In advance of a community gathering outside the former Holloway prison this Saturday, 18 February, to call for the Visitors' Centre to be opened for community use, the Centre's Deputy Director Will McMahon has been quoted in today's London Evening Standard calling for a 'people's plan' to develop the former Holloway site.
Community Plan for Holloway
Building magazine examines progress on the government's new-build prisons programme concluding that the sale of 'old Victorian' prisons is unlikely to be a 'cash cow' for the Treasury.
The article questions the profitability and viability of closing and selling old prisons to fund new prisons. Complications include the cooling of the property market, the pressure from local authorities to maximise affordable homes on prison sites, and the high costs of redeveloping listed buildings.
We are supporting local organisations in their call for the Ministry of Justice to open the visitors' centre at the former Holloway prison site in Islington.
Holloway prison closed in 2016. It is likely to be several years before any redevelopment of the site is completed. Just outside the prison walls is a building that was used as a visitors’ centre for those visiting prisoners. The building is modern, accessible and child-friendly. It was also built using charitable funds.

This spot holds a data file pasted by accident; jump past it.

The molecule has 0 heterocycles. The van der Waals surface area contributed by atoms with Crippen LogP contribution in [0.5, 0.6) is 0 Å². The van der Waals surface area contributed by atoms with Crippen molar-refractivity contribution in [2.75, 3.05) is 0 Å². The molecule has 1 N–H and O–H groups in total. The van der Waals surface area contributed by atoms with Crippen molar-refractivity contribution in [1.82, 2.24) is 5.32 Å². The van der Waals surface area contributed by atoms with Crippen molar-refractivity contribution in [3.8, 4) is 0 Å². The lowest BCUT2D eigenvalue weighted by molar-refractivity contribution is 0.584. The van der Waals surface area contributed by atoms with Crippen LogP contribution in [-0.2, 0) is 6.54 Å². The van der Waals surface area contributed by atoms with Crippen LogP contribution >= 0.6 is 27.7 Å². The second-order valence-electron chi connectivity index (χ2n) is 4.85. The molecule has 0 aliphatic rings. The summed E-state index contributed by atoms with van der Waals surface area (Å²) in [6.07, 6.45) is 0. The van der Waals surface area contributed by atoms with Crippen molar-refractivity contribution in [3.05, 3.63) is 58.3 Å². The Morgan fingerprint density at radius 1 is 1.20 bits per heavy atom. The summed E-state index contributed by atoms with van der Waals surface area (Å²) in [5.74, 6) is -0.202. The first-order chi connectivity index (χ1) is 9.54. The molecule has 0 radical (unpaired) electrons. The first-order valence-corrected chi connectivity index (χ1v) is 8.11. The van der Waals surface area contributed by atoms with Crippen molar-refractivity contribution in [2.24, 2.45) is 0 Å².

The redevelopment of the former Reading prison should benefit the local community, the Centre for Crime and Justice Studies has said.
The former prison has been hosting an arts exhibition – Inside: Artists and Writers in Reading Prison – since September, attracting over 50,000 visitors.
Now Artangel, the exhibition organisers, have called for the Grade II-listed prison to remain as an arts centre on a permanent basis.
On Friday, 25 November, well over a hundred people met at the Williamson Street Community Centre in Holloway to begin discussing how a community vision for the former prison site might be developed.
Will McMahon reports on the first community meeting organised by the Centre as part of the 'Justice Matters: a community plan for Holloway' initiative
Opening remarks by Richard Garside at the 'Holloway prison closure: What next for the land?' event in Islington, North London on Friday, 25 November 2016
The future of the former Holloway prison site in north London will be discussed by local residents at a public meeting this coming Friday in Islington.
The needs of the local community, not commercial developers, should be at the heart of plans to redevelop the Holloway prison site, Will McMahon argues